Unsurprisingly, the State countered that “the substance of the  testimony concerned matters within the general knowledge of jurors” and Professor Natapoff’s “opinions would invade the exclusive province of the jury to assess the credibility of witnesses.”
As a starting point, the Appellate Court noted that the jurisprudence around snitch testimony has evolved. A few years ago, the Connecticut Supreme Court “mandated that, going forward, trial courts in this state must give a special credibility instruction to the jury any time informant testimony was used, regardless of whether the informant had been promised any benefit for his or her testimony.” That opinion in State v. Arroyo noted “[i]n recent years, there have been a number of high profile cases involving wrongful convictions based on the false testimony of jailhouse informants.” The high court thus based its requirement for a special credibility instruction on the “growing recognition of the inherent unreliability of jailhouse informant testimony.”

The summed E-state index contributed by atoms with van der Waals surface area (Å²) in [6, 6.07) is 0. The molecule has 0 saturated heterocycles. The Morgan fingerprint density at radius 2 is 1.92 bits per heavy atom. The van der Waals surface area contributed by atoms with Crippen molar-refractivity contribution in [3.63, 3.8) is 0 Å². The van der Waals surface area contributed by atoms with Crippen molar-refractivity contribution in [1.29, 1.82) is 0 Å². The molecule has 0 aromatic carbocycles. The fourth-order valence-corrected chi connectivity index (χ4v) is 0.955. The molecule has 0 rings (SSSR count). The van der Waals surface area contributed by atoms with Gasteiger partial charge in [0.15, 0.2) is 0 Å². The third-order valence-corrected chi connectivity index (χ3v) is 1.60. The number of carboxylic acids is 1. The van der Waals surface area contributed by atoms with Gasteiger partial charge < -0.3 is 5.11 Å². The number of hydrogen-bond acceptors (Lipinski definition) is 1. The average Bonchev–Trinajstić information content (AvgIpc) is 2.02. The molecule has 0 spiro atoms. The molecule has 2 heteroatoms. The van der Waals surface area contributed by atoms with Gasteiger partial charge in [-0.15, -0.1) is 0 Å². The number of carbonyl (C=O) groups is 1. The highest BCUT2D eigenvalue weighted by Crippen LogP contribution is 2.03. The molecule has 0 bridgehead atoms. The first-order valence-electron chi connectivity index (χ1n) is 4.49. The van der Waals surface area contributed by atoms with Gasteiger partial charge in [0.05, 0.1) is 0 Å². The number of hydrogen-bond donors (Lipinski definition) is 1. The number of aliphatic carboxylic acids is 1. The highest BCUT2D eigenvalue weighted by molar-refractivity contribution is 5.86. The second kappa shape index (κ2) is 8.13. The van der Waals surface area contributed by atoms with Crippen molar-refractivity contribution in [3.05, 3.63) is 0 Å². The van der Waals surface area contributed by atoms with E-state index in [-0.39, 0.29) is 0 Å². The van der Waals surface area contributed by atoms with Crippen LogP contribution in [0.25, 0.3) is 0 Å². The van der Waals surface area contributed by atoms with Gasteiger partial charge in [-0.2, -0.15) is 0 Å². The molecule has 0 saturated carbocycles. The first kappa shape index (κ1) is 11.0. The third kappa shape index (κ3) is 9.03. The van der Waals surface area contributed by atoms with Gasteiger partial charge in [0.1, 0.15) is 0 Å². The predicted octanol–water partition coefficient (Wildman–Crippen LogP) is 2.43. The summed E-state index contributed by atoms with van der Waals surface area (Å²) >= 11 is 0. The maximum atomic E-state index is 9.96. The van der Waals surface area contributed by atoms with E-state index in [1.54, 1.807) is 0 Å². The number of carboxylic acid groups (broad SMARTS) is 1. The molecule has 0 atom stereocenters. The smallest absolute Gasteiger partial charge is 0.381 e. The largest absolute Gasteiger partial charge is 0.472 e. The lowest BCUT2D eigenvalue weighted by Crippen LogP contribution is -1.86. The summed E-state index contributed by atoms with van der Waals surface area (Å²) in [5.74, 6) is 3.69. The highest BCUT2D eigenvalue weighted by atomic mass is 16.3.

Building on that recognition, the Appellate Court in Leniart “conclude[d] that the court abused its discretion by granting the state’s motion in limine and excluding Natapoff as a witness, especially in light of the fact that, in the present case, informants played a crucial role in the state’s case against the defendant.” It rejected the trial court’s rationale for excluding Natapoff. Although the trial court felt that expert testimony would “invade the province of the jury,” the Appellate Court found that the trial court’s position lacked support. Critically, Natapoff was not enlisted to testify about the specific informants in this case; instead, her testimony was tailored to explain general concerns about the credibility of jailhouse informants. In these circumstances, the Appellate Court appropriately determined that Natapoff’s testimony “could have aided the jury in making its own informed and independent assessment regarding the credibility of the informants in the present case.”